Sunday, 22 December 2013

Stocking filler toys part 1 - Mini ring toss game ...

For a few years now my wife and I have tried to make a few things as stocking fillers for the kids, last year I made them three toys each on my lathe, I made two spinning tops that work differently and a cup and ball toy, part of making them was that we as home educators try to show the kids how things used to be, and to that end we watch a lot of history based programs.

Last year the kids had seen the sort of toys that Victorian children might have played with, and in making them some of their own they'd get a more hands on feel for what the toys of olden days would have been like, and besides some nice sturdy wooden toys have to better than some of the plastic stuff you can get these days.


Here are the things I made the kids last year -


All easy to make, and fun to play with.


This year I decided that it would be better to make something different, rather than just turn a load of spinning tops or something, so I took inspiration from the kids themselves for this particular toy, which is a mini ring toss game.

It came about as the kids were watching a program about Tudor farming, and in one of the episodes there was a celebration and amongst the various things going on there were some people playing a ring toss game, the next day the kids made their own ring toss game using some of my daughters bangles, and I though I'd make them a more permanent set.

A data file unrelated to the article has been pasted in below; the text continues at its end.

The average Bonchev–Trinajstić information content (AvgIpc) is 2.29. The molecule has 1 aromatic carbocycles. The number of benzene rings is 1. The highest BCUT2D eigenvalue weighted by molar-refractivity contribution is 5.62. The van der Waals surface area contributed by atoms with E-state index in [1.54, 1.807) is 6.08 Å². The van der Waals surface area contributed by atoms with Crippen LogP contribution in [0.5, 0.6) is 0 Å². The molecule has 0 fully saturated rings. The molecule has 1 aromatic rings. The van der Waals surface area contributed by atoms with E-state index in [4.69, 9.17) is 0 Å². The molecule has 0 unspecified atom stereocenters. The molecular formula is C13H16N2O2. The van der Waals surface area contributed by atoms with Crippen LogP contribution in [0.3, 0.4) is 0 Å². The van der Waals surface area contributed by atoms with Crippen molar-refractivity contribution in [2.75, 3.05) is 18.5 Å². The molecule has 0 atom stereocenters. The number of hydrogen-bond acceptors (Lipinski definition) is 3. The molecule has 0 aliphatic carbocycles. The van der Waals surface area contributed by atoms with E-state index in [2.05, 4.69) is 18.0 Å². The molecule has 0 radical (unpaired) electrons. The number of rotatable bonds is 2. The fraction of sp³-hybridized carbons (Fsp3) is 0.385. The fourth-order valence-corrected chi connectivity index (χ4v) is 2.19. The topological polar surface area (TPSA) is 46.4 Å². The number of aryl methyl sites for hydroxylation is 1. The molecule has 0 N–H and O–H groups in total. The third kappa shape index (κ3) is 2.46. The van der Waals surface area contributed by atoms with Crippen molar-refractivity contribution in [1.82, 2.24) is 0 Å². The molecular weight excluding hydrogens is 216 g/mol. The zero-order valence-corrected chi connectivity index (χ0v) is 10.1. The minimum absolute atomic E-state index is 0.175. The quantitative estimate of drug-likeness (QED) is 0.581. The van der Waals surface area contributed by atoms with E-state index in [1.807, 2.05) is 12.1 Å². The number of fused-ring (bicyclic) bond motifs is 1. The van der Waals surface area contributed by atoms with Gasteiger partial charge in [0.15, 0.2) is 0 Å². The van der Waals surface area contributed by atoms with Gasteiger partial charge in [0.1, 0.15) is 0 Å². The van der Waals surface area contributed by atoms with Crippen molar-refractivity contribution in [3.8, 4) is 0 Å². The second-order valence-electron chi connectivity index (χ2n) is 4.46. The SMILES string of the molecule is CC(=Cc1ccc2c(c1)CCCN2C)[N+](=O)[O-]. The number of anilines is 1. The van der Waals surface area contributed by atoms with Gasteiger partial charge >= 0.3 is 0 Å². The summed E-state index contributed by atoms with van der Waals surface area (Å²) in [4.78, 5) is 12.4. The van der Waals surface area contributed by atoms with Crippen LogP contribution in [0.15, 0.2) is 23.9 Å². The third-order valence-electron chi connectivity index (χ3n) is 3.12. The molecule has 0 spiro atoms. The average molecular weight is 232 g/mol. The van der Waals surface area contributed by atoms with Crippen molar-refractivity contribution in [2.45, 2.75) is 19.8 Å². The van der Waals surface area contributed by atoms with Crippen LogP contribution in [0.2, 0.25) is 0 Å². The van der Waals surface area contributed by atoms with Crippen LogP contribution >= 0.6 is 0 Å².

Here they are (I made one each) - 


Really easy to make.

These are very easy to make, and in this case all I bought was some natural rope at a cost of £3 for three metres, you can use plastic tubing, or any other type of cord or rope, the wood I had lying about.

Basically what you need to do is make a cross from two bits of wood, then add some pegs (I used some dowel) for the rings to catch onto, the rings are made from rope and held together with a bit of plastic tube, which I then painted with quick drying enamel paint (great stuff)

To make the cross take two bits of wood (mine are about 8 inches long / 22cm or there about) and mark the centre on one, then measure the thickness of the second piece and then mark that measurement out on either side of the first piece of wood.